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News > World

Global Empire: How Tunisia's Left Failed the Revolution

Published 25 March 2016

French-Tunisian professor Hela Yousfi talks about the simplification of the Tunisian uprising by Western media and the challenges facing the country today.

The challenges faced by Tunisia today, some five years after the Arab Spring-inspired revolution that ousted Dictator Zine El Abidine Ben Ali, have been caused by the failure of the Left, Hela Yousfi, a professor at Dauphine University in Paris, told Tariq Ali in his latest episode of the Global Empire.

"For me … the difficulties we face now in Tunisia is the failure of the Left to lead the revolution. They were not confident in the capability of Tunisians to say no to the older regime and no to the Islamists as well,” Yousfi said last week.

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The priority for leftist parties in Tunisia quickly centred on the apparent need “to save the modern project of... Tunisian society and they were willing to form an alliance after that with the former regime in order to face and challenge the Islamist government,” she further explained.

The so-called "Islamist threat" was at the center of Tunisian politics due to Egypt's post-coup crackdown on the region’s biggest Islamist party, the Muslim Brotherhood, which saw the return of the military elite.

According to the French-Tunisian professor, during the aftermath of the popular revolution in the birthplace of the Arab Spring, such an approach “confiscated the social struggle and the social and economic question behind the popular uprising.”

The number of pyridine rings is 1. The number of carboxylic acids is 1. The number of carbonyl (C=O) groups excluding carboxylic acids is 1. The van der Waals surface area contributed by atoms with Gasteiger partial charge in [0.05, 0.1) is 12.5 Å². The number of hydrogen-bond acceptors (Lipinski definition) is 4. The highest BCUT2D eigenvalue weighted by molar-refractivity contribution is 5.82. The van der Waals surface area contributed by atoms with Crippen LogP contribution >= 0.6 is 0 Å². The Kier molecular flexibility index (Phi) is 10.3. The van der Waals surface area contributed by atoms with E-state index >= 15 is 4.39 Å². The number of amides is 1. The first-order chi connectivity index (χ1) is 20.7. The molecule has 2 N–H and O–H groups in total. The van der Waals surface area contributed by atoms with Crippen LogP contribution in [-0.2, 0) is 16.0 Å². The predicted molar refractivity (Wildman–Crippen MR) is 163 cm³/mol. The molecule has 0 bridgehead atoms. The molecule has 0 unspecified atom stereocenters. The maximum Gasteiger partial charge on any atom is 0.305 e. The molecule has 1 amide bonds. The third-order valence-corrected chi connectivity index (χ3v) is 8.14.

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Yousfi also touched on how the conditions of the uprising in Tunisia were simplified in Western media and did not address the true struggle on the ground. The mainstream media's coverage in 2011 consisted of two narratives. One was based on “a Facebook revolution” by a few computer and Internet savvy Tunisians.

“And the second narrative, which is the usual and the classic one that we find in the Western media... was the polarization of the debate between the Islamists and the so-called modernizers,” Yousif said. “These two narratives actually overshadowed years of collective struggle for social rights and individual liberties.”

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The government, which is a combination of the old regime, neo-liberal Islamists and conservatives with very few influential leftists in power, is cracking down on social movements and calling for further economic and political reforms.

Yousfi said the government has capitalized on a series of terror attacks in the country to impose a state-of-emergency and ban protests, with the claim that social movements and protests are being infiltrated by terror groups such as the Islamic State group.

Despite the bleak picture, Yousfi believes all is not lost because the Tunisian people, according to the French-Tunisian professor, “still have the energy for striving and fighting for their dignity and their economic and social demands.”

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